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-   -   [SURVEY] Ruby in embedded applications (http://www.velocityreviews.com/forums/t823230-survey-ruby-in-embedded-applications.html)

treefrog 07-28-2005 07:20 AM

[SURVEY] Ruby in embedded applications
 
Hi folks,
I'm interested in finding out how widespread the use of Ruby is in
embedded applications. Perhaps you do development for a jukebox
manufacturer who uses Ruby to handle playlists, billing etc. with a C
library doing all the driver stuff :-)

So, if you do embedded development (or work with people who do) I'd be
interested in:
1. Do you use Ruby in embedded applications.
2. If not do you use use Perl or Python instead (why?)
3. Would you use Ruby if "they" let you?

Best regards,

treefrog


Keith Nicholas 07-28-2005 08:14 AM

Re: [SURVEY] Ruby in embedded applications
 
We use uCLinux....which there is a python port for....But no ruby port
that I know of....If there was a ruby port we'd probablly use it.=20
Mainly, of course, we use C++.



On 7/28/05, treefrog <stephen.hill@motorola.com> wrote:
> Hi folks,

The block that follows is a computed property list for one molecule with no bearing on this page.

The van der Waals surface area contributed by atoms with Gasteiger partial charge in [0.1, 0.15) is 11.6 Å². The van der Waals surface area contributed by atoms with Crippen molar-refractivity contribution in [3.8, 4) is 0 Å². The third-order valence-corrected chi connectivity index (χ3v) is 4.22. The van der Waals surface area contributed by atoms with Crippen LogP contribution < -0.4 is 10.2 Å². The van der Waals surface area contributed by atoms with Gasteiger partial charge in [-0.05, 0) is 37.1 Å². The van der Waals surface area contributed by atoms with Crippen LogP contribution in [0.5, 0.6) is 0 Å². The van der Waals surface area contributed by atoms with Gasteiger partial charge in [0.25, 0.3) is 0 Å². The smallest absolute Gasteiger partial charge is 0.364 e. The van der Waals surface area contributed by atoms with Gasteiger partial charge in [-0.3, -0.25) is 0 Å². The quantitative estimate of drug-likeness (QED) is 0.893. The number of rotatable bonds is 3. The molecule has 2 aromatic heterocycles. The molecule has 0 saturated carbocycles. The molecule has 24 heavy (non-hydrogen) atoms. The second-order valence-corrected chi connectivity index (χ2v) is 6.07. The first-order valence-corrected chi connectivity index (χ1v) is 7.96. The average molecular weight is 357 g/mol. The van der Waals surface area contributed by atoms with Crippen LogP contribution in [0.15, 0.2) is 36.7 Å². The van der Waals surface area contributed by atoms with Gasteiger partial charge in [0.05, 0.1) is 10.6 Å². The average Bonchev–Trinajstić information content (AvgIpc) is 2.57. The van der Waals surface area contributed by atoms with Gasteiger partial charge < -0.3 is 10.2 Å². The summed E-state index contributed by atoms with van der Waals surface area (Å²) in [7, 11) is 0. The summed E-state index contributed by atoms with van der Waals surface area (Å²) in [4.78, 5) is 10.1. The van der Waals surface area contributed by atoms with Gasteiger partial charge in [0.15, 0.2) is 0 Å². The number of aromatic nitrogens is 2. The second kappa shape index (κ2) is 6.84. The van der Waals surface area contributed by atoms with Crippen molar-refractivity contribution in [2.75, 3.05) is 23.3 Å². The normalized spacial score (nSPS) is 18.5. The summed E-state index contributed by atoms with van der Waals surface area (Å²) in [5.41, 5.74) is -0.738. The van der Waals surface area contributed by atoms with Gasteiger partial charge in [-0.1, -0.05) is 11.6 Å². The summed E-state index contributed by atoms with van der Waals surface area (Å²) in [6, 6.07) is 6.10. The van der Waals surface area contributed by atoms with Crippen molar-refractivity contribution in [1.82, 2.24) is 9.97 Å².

> I'm interested in finding out how widespread the use of Ruby is in
> embedded applications. Perhaps you do development for a jukebox
> manufacturer who uses Ruby to handle playlists, billing etc. with a C
> library doing all the driver stuff :-)
>=20
> So, if you do embedded development (or work with people who do) I'd be
> interested in:
> 1. Do you use Ruby in embedded applications.
> 2. If not do you use use Perl or Python instead (why?)
> 3. Would you use Ruby if "they" let you?
>=20
> Best regards,
>=20
> treefrog
>=20
>=20
>




Thomas Sondergaard 07-28-2005 08:25 AM

Re: [SURVEY] Ruby in embedded applications
 
I took a look at embedding ruby but went with mozilla's
javascript-engine called spidermonkey instead because

* Spidermonkey is just one .dll/.so. It may be possible to reduce ruby's
interpreter to just that, but it doesn't come like that out of the box (rpm)